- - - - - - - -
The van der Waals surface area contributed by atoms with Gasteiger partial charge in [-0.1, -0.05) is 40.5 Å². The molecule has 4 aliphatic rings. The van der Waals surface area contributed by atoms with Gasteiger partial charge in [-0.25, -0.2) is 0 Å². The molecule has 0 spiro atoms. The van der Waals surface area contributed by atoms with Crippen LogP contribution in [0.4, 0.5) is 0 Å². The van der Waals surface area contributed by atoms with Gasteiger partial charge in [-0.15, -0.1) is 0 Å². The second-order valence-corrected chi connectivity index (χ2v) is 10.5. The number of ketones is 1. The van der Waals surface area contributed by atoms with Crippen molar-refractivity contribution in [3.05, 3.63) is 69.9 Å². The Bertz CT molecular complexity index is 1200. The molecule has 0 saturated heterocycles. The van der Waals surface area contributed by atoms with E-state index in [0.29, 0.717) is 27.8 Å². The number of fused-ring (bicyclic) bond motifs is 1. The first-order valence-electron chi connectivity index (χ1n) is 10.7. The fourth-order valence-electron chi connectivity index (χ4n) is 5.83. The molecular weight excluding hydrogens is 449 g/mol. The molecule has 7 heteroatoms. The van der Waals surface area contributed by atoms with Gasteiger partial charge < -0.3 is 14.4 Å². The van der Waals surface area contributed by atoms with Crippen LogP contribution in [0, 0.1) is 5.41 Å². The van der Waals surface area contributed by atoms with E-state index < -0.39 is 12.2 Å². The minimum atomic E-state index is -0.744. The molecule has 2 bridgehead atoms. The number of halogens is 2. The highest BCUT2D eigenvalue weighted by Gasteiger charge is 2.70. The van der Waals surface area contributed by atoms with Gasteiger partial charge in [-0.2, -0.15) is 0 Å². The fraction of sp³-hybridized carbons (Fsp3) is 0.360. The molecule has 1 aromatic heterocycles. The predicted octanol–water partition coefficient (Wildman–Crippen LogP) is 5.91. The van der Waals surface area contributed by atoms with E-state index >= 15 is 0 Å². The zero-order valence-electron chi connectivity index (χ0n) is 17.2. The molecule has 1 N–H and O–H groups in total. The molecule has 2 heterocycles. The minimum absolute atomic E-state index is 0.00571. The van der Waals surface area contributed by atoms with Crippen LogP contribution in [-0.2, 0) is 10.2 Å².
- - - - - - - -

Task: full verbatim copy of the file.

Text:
The van der Waals surface area contributed by atoms with Gasteiger partial charge in [-0.1, -0.05) is 40.5 Å². The molecule has 4 aliphatic rings. The van der Waals surface area contributed by atoms with Gasteiger partial charge in [-0.25, -0.2) is 0 Å². The molecule has 0 spiro atoms. The van der Waals surface area contributed by atoms with Crippen LogP contribution in [0.4, 0.5) is 0 Å². The van der Waals surface area contributed by atoms with Gasteiger partial charge in [-0.15, -0.1) is 0 Å². The second-order valence-corrected chi connectivity index (χ2v) is 10.5. The number of ketones is 1. The van der Waals surface area contributed by atoms with Crippen molar-refractivity contribution in [3.05, 3.63) is 69.9 Å². The Bertz CT molecular complexity index is 1200. The molecule has 0 saturated heterocycles. The van der Waals surface area contributed by atoms with E-state index in [0.29, 0.717) is 27.8 Å². The number of fused-ring (bicyclic) bond motifs is 1. The first-order valence-electron chi connectivity index (χ1n) is 10.7. The fourth-order valence-electron chi connectivity index (χ4n) is 5.83. The molecular weight excluding hydrogens is 449 g/mol. The molecule has 7 heteroatoms. The van der Waals surface area contributed by atoms with Gasteiger partial charge < -0.3 is 14.4 Å². The van der Waals surface area contributed by atoms with Crippen LogP contribution in [0, 0.1) is 5.41 Å². The van der Waals surface area contributed by atoms with E-state index < -0.39 is 12.2 Å². The minimum atomic E-state index is -0.744. The molecule has 2 bridgehead atoms. The number of halogens is 2. The highest BCUT2D eigenvalue weighted by Gasteiger charge is 2.70. The van der Waals surface area contributed by atoms with Gasteiger partial charge in [-0.2, -0.15) is 0 Å². The fraction of sp³-hybridized carbons (Fsp3) is 0.360. The molecule has 1 aromatic heterocycles. The predicted octanol–water partition coefficient (Wildman–Crippen LogP) is 5.91. The van der Waals surface area contributed by atoms with E-state index >= 15 is 0 Å². The zero-order valence-electron chi connectivity index (χ0n) is 17.2. The molecule has 1 N–H and O–H groups in total. The molecule has 2 heterocycles. The minimum absolute atomic E-state index is 0.00571. The van der Waals surface area contributed by atoms with Crippen LogP contribution in [-0.2, 0) is 10.2 Å².